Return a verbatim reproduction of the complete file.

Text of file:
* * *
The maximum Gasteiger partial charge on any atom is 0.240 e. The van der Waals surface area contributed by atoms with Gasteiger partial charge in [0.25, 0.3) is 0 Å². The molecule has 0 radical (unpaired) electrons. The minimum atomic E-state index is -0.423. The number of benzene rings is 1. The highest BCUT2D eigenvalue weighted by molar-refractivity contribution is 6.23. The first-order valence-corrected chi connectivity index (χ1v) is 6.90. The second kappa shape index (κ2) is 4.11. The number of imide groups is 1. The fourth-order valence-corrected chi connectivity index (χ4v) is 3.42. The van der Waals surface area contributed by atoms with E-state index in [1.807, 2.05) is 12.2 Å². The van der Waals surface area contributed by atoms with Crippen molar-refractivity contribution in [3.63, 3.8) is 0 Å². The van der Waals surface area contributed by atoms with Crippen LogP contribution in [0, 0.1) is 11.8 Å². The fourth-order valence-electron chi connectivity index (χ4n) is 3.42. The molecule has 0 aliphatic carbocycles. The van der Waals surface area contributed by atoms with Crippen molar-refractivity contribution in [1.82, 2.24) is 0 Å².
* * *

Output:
The maximum Gasteiger partial charge on any atom is 0.240 e. The van der Waals surface area contributed by atoms with Gasteiger partial charge in [0.25, 0.3) is 0 Å². The molecule has 0 radical (unpaired) electrons. The minimum atomic E-state index is -0.423. The number of benzene rings is 1. The highest BCUT2D eigenvalue weighted by molar-refractivity contribution is 6.23. The first-order valence-corrected chi connectivity index (χ1v) is 6.90. The second kappa shape index (κ2) is 4.11. The number of imide groups is 1. The fourth-order valence-corrected chi connectivity index (χ4v) is 3.42. The van der Waals surface area contributed by atoms with E-state index in [1.807, 2.05) is 12.2 Å². The van der Waals surface area contributed by atoms with Crippen molar-refractivity contribution in [3.63, 3.8) is 0 Å². The van der Waals surface area contributed by atoms with Crippen LogP contribution in [0, 0.1) is 11.8 Å². The fourth-order valence-electron chi connectivity index (χ4n) is 3.42. The molecule has 0 aliphatic carbocycles. The van der Waals surface area contributed by atoms with Crippen molar-refractivity contribution in [1.82, 2.24) is 0 Å².